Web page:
Jealousy is one of the most toxic emotions we humans come across. It’s natural to feel it but really unhealthy if we let it over power our conscious being, like any other negative emotion – be it anger, disgust or fear.
But what is most fascinating is that jealousy is NOT a primary emotion. It means, if we go back to the time of hunters and gatherers and think about their lifestyle, they had nothing to lose as they used to hunt, eat, sleep and mate. That is what the life was about. But as humans evolved, society also evolved. Facilities also evolved and so did our lifestyle.
From that era, till now, the definition of personal happiness shifted from internal to external, and hence, causing humans to feel jealous. It’s deeply rooted in fear and insecurities. If we are not brought up feeling “good enough”, then this is where the work needs to be done. Jealousy just lay seeds of resentment, discomfort, distress and bitterness.
Some natural causes of jealousy can be:
Comparison is a strategy that parents tend to practise out of conditioning, but they don’t realise how toxic it can become for their relationship with their child and child’s future life. If you, as a child grew up seeing yourself being compared with other mates or siblings, and being criticised for the same, it’s natural for the feeling of jealousy to occur with the thought that another sibling/mate is more loved and appreciated than I am. This thought turns into a core-belief, and our inner voice. As a result, as you grow up, you may always look something in other person that you feel you don’t have it in you – be it a colleague’s promotion, your partner’s friend of opposite sex, a friend going on a trip and you can’t, etc.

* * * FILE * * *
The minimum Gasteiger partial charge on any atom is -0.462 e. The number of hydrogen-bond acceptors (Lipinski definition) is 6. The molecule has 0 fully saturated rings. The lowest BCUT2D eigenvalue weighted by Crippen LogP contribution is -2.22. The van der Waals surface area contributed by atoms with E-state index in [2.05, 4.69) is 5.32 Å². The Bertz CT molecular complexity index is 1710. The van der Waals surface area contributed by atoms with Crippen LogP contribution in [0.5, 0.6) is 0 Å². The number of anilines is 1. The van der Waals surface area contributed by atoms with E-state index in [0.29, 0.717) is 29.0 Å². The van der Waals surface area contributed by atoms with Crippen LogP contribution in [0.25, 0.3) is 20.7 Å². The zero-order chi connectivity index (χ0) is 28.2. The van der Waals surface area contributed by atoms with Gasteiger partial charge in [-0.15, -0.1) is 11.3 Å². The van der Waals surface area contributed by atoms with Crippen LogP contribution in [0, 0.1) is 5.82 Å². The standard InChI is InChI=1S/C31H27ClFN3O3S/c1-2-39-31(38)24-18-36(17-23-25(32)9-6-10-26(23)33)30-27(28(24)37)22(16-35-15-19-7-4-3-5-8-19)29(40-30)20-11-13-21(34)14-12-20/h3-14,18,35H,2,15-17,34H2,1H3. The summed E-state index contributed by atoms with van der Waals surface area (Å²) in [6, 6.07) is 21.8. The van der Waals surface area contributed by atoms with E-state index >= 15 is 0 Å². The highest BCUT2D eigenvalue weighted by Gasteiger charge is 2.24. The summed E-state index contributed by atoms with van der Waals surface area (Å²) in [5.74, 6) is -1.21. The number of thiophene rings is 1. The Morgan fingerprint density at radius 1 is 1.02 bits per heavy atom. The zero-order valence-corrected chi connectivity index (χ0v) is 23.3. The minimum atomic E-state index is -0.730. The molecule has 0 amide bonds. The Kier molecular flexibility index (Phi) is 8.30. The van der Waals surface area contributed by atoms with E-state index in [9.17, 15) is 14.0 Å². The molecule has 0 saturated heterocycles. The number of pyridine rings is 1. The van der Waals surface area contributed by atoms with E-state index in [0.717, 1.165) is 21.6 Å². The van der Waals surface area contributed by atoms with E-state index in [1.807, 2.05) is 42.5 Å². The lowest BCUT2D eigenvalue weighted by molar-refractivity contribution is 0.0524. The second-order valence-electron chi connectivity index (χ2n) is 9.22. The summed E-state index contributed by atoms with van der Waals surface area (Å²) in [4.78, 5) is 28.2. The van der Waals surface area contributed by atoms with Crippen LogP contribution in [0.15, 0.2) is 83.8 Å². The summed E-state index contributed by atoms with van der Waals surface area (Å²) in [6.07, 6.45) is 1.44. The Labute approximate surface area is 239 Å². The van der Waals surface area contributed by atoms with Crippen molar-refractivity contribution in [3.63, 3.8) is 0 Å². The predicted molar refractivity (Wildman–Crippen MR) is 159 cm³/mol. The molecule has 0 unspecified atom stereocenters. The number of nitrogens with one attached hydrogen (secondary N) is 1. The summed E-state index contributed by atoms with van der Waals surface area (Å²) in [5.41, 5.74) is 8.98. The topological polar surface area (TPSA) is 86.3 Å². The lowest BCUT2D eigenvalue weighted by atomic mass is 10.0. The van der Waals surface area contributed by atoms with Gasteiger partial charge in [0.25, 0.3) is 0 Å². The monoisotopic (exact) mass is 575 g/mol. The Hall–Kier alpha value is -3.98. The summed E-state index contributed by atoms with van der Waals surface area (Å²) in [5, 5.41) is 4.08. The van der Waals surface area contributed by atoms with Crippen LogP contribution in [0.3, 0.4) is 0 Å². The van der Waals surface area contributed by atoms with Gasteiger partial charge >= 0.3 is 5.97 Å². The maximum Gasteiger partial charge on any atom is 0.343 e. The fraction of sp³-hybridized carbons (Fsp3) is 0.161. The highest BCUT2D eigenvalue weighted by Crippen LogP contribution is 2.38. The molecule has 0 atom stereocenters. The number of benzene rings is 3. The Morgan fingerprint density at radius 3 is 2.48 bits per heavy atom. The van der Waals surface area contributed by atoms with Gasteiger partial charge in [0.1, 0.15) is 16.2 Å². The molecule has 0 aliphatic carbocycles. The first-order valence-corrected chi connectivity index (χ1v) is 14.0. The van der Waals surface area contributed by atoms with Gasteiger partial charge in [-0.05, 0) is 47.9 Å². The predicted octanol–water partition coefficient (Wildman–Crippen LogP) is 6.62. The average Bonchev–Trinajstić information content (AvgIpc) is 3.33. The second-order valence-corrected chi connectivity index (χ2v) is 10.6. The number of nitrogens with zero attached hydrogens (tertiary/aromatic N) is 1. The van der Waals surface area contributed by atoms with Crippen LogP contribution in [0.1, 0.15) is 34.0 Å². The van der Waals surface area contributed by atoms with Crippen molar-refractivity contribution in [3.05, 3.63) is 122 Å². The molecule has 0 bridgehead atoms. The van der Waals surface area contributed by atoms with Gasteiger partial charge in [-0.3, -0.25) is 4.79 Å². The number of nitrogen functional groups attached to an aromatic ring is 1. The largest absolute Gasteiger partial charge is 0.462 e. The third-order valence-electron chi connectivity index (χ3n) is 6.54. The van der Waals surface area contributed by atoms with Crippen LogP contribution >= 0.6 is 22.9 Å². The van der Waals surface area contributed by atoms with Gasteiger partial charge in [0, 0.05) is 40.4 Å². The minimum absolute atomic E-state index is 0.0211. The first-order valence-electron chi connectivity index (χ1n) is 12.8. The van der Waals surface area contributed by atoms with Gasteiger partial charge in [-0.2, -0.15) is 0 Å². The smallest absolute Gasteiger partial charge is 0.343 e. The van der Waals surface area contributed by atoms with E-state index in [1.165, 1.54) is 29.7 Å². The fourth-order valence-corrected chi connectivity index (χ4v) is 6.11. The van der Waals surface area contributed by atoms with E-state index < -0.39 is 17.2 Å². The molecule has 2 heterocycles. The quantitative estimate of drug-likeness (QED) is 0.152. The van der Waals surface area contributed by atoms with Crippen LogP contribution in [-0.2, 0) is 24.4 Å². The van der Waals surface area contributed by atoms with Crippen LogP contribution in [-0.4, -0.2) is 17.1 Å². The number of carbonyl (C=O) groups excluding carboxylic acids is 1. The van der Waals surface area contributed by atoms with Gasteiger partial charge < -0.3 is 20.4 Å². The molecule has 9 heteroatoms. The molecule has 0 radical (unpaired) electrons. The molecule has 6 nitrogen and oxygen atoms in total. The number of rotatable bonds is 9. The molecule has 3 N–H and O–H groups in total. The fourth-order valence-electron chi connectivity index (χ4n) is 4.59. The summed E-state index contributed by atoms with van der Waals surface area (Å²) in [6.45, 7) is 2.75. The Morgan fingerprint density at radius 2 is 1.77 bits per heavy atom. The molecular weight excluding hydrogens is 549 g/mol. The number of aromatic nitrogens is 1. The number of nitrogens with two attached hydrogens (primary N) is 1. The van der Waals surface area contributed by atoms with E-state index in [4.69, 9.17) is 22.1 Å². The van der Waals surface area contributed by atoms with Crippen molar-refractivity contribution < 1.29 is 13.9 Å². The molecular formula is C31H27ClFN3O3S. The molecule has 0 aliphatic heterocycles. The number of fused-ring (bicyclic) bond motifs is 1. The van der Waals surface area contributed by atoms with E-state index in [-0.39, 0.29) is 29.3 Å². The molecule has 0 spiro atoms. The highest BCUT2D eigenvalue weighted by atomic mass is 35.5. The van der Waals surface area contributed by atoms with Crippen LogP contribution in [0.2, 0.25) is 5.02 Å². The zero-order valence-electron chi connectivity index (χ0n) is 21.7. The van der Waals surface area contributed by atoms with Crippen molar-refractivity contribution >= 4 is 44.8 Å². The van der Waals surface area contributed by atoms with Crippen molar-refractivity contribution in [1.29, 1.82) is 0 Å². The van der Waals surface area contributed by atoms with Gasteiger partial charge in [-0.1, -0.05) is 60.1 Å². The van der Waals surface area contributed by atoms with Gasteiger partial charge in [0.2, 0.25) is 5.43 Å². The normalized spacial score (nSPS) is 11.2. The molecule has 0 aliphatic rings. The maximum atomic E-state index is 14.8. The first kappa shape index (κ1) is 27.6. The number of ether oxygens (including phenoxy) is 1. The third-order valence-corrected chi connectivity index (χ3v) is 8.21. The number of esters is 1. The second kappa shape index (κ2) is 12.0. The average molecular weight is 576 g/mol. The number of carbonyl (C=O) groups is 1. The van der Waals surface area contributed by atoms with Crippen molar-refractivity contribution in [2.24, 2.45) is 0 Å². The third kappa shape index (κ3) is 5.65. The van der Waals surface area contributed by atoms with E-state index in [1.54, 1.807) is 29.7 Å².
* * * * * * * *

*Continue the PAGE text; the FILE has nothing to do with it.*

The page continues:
How to deal?
Whenever you are going through the emotion of jealousy, observe that feeling and notice the thought behind it. Write it down. Keep writing all negative thoughts (it’s okay even if you feel conflicted or feel angry during the process) until you come down to your core belief. Once you identify the core belief, accept it and treat it.
For e.g.: I am jealous of my cousin getting admission into the college I wanted to go to.
In situations of jealousy caused by “narrative of comparison” – try to reflect and identify if there is anything that could have been done in terms of reality? Is it my cousin’s fault that I did not get in? Did I do my best?
Asking these questions will help you reflect on your jealous thought with respect to reality and eventually lead to acceptance, but what’s needed is that you accept and witness the emotion to let it pass rather than supress it and make you crude.
One cannot deny the unacceptance of humans on the basis of caste, colour, appearance and what not is normal to happen in society, on a daily basis. But what’s more hurtful and shaking is if you come across this at your home or within your close friend circle. It’s, yet again, natural to feel jealous for not having that trait or own a thing which leads to recognition and acceptance in community. For e.g.: an overweight person tends to feel jealous of a person with slim body type, due to the belief that “slim is beautiful”.